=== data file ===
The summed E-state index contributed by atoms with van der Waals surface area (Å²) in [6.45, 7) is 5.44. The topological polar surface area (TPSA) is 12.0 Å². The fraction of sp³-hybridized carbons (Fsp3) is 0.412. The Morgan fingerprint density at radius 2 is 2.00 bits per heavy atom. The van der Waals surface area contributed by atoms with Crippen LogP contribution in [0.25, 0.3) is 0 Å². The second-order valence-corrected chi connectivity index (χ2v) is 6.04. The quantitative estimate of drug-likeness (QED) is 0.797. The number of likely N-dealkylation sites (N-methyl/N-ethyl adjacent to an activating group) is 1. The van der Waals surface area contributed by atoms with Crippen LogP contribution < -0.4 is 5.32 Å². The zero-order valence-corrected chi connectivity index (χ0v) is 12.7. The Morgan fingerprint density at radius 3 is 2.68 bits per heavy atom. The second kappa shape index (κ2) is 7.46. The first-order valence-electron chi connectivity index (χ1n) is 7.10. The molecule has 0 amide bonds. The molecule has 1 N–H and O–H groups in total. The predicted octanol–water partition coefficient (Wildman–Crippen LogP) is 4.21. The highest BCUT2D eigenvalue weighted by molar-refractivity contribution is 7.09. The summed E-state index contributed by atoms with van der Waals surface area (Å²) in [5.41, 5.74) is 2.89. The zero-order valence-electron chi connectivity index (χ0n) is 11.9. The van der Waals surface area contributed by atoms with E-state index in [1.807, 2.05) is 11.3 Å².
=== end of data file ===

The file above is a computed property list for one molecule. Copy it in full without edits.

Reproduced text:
The summed E-state index contributed by atoms with van der Waals surface area (Å²) in [6.45, 7) is 5.44. The topological polar surface area (TPSA) is 12.0 Å². The fraction of sp³-hybridized carbons (Fsp3) is 0.412. The Morgan fingerprint density at radius 2 is 2.00 bits per heavy atom. The van der Waals surface area contributed by atoms with Crippen LogP contribution in [0.25, 0.3) is 0 Å². The second-order valence-corrected chi connectivity index (χ2v) is 6.04. The quantitative estimate of drug-likeness (QED) is 0.797. The number of likely N-dealkylation sites (N-methyl/N-ethyl adjacent to an activating group) is 1. The van der Waals surface area contributed by atoms with Crippen LogP contribution < -0.4 is 5.32 Å². The zero-order valence-corrected chi connectivity index (χ0v) is 12.7. The Morgan fingerprint density at radius 3 is 2.68 bits per heavy atom. The second kappa shape index (κ2) is 7.46. The first-order valence-electron chi connectivity index (χ1n) is 7.10. The molecule has 0 amide bonds. The molecule has 1 N–H and O–H groups in total. The predicted octanol–water partition coefficient (Wildman–Crippen LogP) is 4.21. The highest BCUT2D eigenvalue weighted by molar-refractivity contribution is 7.09. The summed E-state index contributed by atoms with van der Waals surface area (Å²) in [5.41, 5.74) is 2.89. The zero-order valence-electron chi connectivity index (χ0n) is 11.9. The van der Waals surface area contributed by atoms with E-state index in [1.807, 2.05) is 11.3 Å².